Q&A: Shopify’s CMO on Trying to Make the Ecommerce Platform a 100-Year-Old Company

Jeff Weiser became CMO in February 2018

Headshot of Shopify CMO Jeff Weiser for a Q&A.
Weiser said Shopify's brand campaign is a test-and-learn strategy.
Shopify

Despite existing for about 15 years, it was only earlier this year that Shopify debuted its first brand campaign. Working with both its in-house creative team and R/GA, Shopify rolled out a campaign targeting people who want to become entrepreneurs.

The campaign is part of an overall brand strategy that Shopify’s pushing, as the company has 85 years remaining before hitting its lofty goal of becoming a 100-year company. Adweek sat down with the company’s CMO, Jeff Weiser, to chat about the campaign, Shopify’s marketing strategy and the role of a CMO today.

This interview has been edited for length and clarity.

Adweek: What was the thinking behind making Shopify stand out in its brand campaign, considering there’s no branding on Shopify products like the retail kit?
Weiser: We have a stated intention to be a 100-year-old company, and to do so, we need to become a household name. What we’re starting to do is move up the marketing funnel from being a performance marketing operation first to additionally creating new awareness for Shopify.

As you think about moving up a funnel, first you’re converting intention through performance marketing. North of that, you’re creating company and brand consideration. And then above that, you might be trying to lift through the whole category, which is the role of [Shopify Studios]. We’re trying to round out a marketing funnel to be much wider and longer in the service of building out the 100-year company. Shopify’s never done a big brand campaign. Like most things, we’re a company that’s a test-and-learn mentality, so we’re trying it.

What challenges have you faced in trying to market Shopify compared to other tech companies?
You think about being the CMO of one of our merchants who sell sneakers or apparel or jewelry—it’s a different kind of role than being a SaaS CMO. But there are different techniques that you use, and Shopify is also really interesting because it plays on the fine line between B2B and B2C. One of the trends we’ve highlighted is, sure, we’ve got Kylie Cosmetics and Allbirds and companies like that, but we’re also starting to see big CPG companies like Johnson & Johnson or Procter & Gamble saying, “We want to do it the way the disruptors are doing so we don’t get disrupted again.” … We’re starting to see them come to Shopify Plus.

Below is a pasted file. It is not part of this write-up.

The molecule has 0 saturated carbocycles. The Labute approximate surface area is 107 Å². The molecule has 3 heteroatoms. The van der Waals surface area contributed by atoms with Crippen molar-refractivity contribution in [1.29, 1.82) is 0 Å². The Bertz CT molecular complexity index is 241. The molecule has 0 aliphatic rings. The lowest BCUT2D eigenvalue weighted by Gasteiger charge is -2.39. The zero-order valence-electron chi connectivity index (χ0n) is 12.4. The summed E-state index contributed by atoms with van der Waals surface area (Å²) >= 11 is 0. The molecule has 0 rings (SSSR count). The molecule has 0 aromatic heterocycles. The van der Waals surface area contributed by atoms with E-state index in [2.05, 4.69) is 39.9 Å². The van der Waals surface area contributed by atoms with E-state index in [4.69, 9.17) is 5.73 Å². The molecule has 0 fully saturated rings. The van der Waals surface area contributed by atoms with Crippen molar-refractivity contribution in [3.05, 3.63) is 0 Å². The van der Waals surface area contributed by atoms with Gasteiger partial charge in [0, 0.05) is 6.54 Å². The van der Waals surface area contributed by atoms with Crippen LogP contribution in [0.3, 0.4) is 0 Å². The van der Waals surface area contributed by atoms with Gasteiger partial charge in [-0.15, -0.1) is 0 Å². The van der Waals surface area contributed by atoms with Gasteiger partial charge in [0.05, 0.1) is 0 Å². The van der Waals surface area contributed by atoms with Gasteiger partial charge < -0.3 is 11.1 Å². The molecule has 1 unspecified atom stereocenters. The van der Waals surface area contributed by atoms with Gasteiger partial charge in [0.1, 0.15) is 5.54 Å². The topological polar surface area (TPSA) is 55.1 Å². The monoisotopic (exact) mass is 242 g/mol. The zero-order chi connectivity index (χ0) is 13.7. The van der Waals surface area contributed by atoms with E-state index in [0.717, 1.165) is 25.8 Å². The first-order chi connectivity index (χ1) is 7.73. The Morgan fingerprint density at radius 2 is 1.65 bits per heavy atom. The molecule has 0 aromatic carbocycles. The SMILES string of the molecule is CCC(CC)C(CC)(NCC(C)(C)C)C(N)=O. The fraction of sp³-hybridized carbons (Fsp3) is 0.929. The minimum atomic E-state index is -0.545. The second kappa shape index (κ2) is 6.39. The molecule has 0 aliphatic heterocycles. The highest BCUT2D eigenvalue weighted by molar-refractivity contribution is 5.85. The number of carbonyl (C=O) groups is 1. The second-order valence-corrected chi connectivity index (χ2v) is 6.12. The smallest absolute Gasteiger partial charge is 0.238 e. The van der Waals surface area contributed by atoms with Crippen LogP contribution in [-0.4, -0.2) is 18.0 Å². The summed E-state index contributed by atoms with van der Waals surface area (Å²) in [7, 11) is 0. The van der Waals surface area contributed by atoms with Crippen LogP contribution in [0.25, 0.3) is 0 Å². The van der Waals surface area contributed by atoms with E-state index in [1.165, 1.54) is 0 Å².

But that’s still ultimately true B2B enterprise marketing. If you start to go into our core audience and look at the smaller end of it, you’re talking about individuals who are trying their hand at starting a business for the first time. Yes, it’s true you’re offering them business software, but you’re marketing to them as an individual, [and] a lot of the B2C tactics will still work.

When you’re talking to the enterprise-level companies, what are the challenges in convincing them to move their entire stack to Shopify?
What you sometimes get are internal politics. CTOs have big engineering teams to protect [and] don’t want CMOs to be adopting Shopify, because with Shopify you don’t need a million engineers. It’s a simple tool to use that gets you powerful results. That’s the innovation, that’s why we’ve succeeded. But, it doesn’t necessarily mean that people who are entrenched in certain positions and corporations want that to be the case.

What was the thinking behind Shopify’s first brand campaign?
The first [thing] we did…was to make sure we were really crisp on what our brand position is and what it stands for. It’s a very purpose-driven organization. We exist to make commerce better for everyone and we think that unlike other businesses, there’s really no externalities of that succeeding.

That’s always been something we cared for internally, so the question is: how do you distill that into an external facing message? We landed on the insight that 21st-century commerce is caught in an economic trap. The popular narrative is that we’re at a time of unprecedented opportunity. Industries are being replaced and disrupted, we have new communication tools, we’re more connected than ever. But if you dig into the data, that doesn’t really hold true for most people.

Shopify exists to be a partner to those that want to break out of the economic trap. Where you have monopolies, we see entrepreneurs reaching new markets with different kinds of products for different kinds of communities. Where you have income inequality, starting your own business at least puts you in the control of your own earnings. It doesn’t mean you always succeed, but you’re in control. Where you have education and skills gaps, being an entrepreneur gives you a crash-course MBA that you could never get in a classroom. The idea is that we’re sorta the offset to this economic trap.

The way we distilled our brand purpose is to unlock the power of commerce for those seeking independence: the people who want to break out of these corporate machines, these unfulfilling jobs, these economic traps by starting their own business.

Do you think CMOs are gaining more power and becoming more valuable to companies than other C-suite executives?
We certainly don’t think about power dynamics that way. The executive team is a really good working group of peers, so that’s not really a dynamic here. I think the sense in which CMOs are “above” CTOs is with respect to technology spend. There’s a little bit of the sense that in some kinds of companies, CMOs are a little more in the driver’s seat because defining user experience and acquiring and retaining customers is thought to be paramount.